As the world promptly responds to the rapidly changing Covid-19 situation, cybersecurity and technology executives are tasked with critical responsibilities and decisions to mitigate risk to their organizations and businesses. Each one has his/her own ways of handling the situation as per the need and prevailing circumstances.
We, at dynamicCIO, reached out to a wide variety of CISOs and CIOs on LinkedIn to ask for their opinion primarily on three things: – Business Continuity, Remote Connectivity, Digital and Cyber Risks. The sheer purpose of this exercise is to provide peers with guidance and insights on preparedness and share best practices in dealing with the cybersecurity challenges originating from this situation of crisis.
Samir Pawaskar, Cybersecurity Expert from Qatar was one of the first to respond. Mentioned below are his views.
As Samir Wrote:
In a way, the situation that emerged from the spread of Covid-19 has been a positive one for rapid digital transformation across Qatar and most other geographies globally. If I were to specifically speak of Qatar, the impact has been more on the consumer side than the provider side. Over the years, a lot of businesses have invested immensely in digitisation of their services. However, there were certain cultural impediments that prevented their mass adoption. Covid-19, in a way, forced people to take the digital route and the feedback so far has been very encouraging. People have begun to like this new way of doing business and consuming services.
Needless to say, the imperative to ‘work from home’ forced due to social distancing needs has introduced numerous challenges. Let’s put it this way. While organizations were quite ready with their plans and limited infrastructure, they were not ready for the volumes or the kind of disruption that we saw due to the current crisis. At this point, it is important for us to acknowledge the support of tech companies that pitched in with various solutions, including provisioning of free licenses for remote connectivity solutions such as VPNs, encryption technologies, online collaboration, video conferencing and meetings. Thereby, helping organizations to tide over the crisis without worrying about the procurement cycles or the emergency budgets.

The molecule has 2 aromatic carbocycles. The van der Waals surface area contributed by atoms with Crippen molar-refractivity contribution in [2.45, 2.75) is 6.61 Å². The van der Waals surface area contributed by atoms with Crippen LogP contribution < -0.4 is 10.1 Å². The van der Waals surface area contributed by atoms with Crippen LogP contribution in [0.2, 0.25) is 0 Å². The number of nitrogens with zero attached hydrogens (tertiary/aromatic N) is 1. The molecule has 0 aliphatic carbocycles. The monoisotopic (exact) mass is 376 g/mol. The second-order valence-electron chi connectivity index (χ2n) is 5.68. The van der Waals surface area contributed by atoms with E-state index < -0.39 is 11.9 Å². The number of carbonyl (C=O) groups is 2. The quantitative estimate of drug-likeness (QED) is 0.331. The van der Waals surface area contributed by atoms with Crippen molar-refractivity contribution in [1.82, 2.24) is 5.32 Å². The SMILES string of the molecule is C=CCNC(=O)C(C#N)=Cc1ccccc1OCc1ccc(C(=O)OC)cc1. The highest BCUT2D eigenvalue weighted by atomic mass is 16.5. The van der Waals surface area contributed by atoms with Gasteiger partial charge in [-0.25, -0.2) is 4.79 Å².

However, the scenario exponentially expanded the company’s attack surface as many of the organizations/education institutes were forced to allow employees/students to bring in their own devices (BYOD). BYODs carry a certain amount of risk as they may not be managed by the organisation and may not have adequate end point protection. Further it is possible that a single device may be used across the family, thereby raising the risks.
Another key observation was that even companies that had a Business Continuity Plan (BCP) in place, were not completely ready for the kind of global disruption that we are witness to. There were some challenges here.
- Business Continuity Management (BCM) is really not adopted or well thought of in the SME sector.
- Even large and mature organizations that had a BCP in place, had not really thought about a pandemic of this level. Cannot blame them though, as usually it is based on a Risk Assessment exercise which, in turn, is largely based on probability.
- I am not sure if organizations had thought about a supply chain disruption of this level.
Lastly, being a security/privacy practitioner, I’d say there is a growing concern in the security and privacy community with regards to some of the solutions that have popped up during the Covid-19 crisis to help control this pandemic by enforcing social distancing, helping identify potential infections by virus infected person and so on. Although almost everybody agrees with the potential immediate benefits those solutions offer, there is a potential threat that, firstly, it may set a precedence for infringing privacy and secondly, there is an ethical challenge for governments to stop using this data and similar applications once they have realized the potential and power of such application and data. It may be fine for countries where surveillance society is an acceptable norm, but for others there is a huge risk of this becoming a new normal and this is a bit scary.
(Disclaimer: These views expressed above are entirely personal and have no bearing on the organisation that Samir Pawaskar represents.. Further, the views are based on Samir’s personal understanding of the global scenario and do not necessarily reflect just the Qatar geography alone.)